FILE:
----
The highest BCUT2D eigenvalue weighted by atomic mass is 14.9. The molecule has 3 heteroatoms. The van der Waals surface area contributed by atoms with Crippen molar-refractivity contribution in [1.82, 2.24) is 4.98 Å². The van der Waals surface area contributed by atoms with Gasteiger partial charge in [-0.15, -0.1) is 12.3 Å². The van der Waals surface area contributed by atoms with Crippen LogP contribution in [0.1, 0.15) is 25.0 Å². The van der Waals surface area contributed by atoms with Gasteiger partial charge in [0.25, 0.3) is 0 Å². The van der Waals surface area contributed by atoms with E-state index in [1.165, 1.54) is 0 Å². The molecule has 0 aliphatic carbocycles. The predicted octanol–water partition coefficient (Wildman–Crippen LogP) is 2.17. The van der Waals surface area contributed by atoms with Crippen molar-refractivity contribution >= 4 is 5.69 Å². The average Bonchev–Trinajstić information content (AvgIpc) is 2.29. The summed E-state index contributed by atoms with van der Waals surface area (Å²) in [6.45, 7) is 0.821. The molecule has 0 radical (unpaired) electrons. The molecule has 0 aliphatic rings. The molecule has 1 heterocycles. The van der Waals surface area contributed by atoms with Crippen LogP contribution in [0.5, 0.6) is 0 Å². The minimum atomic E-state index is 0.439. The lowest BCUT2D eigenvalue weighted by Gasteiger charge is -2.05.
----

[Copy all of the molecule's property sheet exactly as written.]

The highest BCUT2D eigenvalue weighted by atomic mass is 14.9. The molecule has 3 heteroatoms. The van der Waals surface area contributed by atoms with Crippen molar-refractivity contribution in [1.82, 2.24) is 4.98 Å². The van der Waals surface area contributed by atoms with Gasteiger partial charge in [-0.15, -0.1) is 12.3 Å². The van der Waals surface area contributed by atoms with Crippen LogP contribution in [0.1, 0.15) is 25.0 Å². The van der Waals surface area contributed by atoms with Gasteiger partial charge in [0.25, 0.3) is 0 Å². The van der Waals surface area contributed by atoms with E-state index in [1.165, 1.54) is 0 Å². The molecule has 0 aliphatic carbocycles. The predicted octanol–water partition coefficient (Wildman–Crippen LogP) is 2.17. The van der Waals surface area contributed by atoms with Crippen molar-refractivity contribution >= 4 is 5.69 Å². The average Bonchev–Trinajstić information content (AvgIpc) is 2.29. The summed E-state index contributed by atoms with van der Waals surface area (Å²) in [6.45, 7) is 0.821. The molecule has 0 radical (unpaired) electrons. The molecule has 0 aliphatic rings. The molecule has 1 heterocycles. The van der Waals surface area contributed by atoms with Crippen LogP contribution in [0.5, 0.6) is 0 Å². The minimum atomic E-state index is 0.439. The lowest BCUT2D eigenvalue weighted by Gasteiger charge is -2.05.